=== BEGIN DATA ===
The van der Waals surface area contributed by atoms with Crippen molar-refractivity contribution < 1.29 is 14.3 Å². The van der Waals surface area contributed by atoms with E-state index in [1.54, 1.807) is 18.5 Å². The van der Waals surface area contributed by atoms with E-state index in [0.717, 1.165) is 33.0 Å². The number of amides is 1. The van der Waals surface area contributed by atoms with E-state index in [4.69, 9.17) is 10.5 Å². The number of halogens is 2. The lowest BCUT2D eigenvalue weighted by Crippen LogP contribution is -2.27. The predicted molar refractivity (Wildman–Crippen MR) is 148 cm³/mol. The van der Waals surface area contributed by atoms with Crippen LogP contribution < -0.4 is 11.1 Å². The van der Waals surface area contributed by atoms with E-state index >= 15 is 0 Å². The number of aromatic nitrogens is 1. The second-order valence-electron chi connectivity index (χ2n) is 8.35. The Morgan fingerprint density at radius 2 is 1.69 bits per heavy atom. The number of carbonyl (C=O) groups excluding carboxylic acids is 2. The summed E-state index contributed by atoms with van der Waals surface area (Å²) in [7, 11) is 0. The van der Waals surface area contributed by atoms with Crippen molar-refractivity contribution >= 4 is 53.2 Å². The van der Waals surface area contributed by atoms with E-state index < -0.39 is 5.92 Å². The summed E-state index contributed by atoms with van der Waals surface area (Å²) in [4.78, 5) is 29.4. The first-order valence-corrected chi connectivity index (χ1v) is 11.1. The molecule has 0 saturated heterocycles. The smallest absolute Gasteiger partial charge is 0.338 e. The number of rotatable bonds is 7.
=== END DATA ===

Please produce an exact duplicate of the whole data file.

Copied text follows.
The van der Waals surface area contributed by atoms with Crippen molar-refractivity contribution < 1.29 is 14.3 Å². The van der Waals surface area contributed by atoms with E-state index in [1.54, 1.807) is 18.5 Å². The van der Waals surface area contributed by atoms with E-state index in [0.717, 1.165) is 33.0 Å². The number of amides is 1. The van der Waals surface area contributed by atoms with E-state index in [4.69, 9.17) is 10.5 Å². The number of halogens is 2. The lowest BCUT2D eigenvalue weighted by Crippen LogP contribution is -2.27. The predicted molar refractivity (Wildman–Crippen MR) is 148 cm³/mol. The van der Waals surface area contributed by atoms with Crippen LogP contribution < -0.4 is 11.1 Å². The van der Waals surface area contributed by atoms with E-state index >= 15 is 0 Å². The number of aromatic nitrogens is 1. The second-order valence-electron chi connectivity index (χ2n) is 8.35. The Morgan fingerprint density at radius 2 is 1.69 bits per heavy atom. The number of carbonyl (C=O) groups excluding carboxylic acids is 2. The summed E-state index contributed by atoms with van der Waals surface area (Å²) in [7, 11) is 0. The van der Waals surface area contributed by atoms with Crippen molar-refractivity contribution >= 4 is 53.2 Å². The van der Waals surface area contributed by atoms with E-state index < -0.39 is 5.92 Å². The summed E-state index contributed by atoms with van der Waals surface area (Å²) in [4.78, 5) is 29.4. The first-order valence-corrected chi connectivity index (χ1v) is 11.1. The molecule has 0 saturated heterocycles. The smallest absolute Gasteiger partial charge is 0.338 e. The number of rotatable bonds is 7.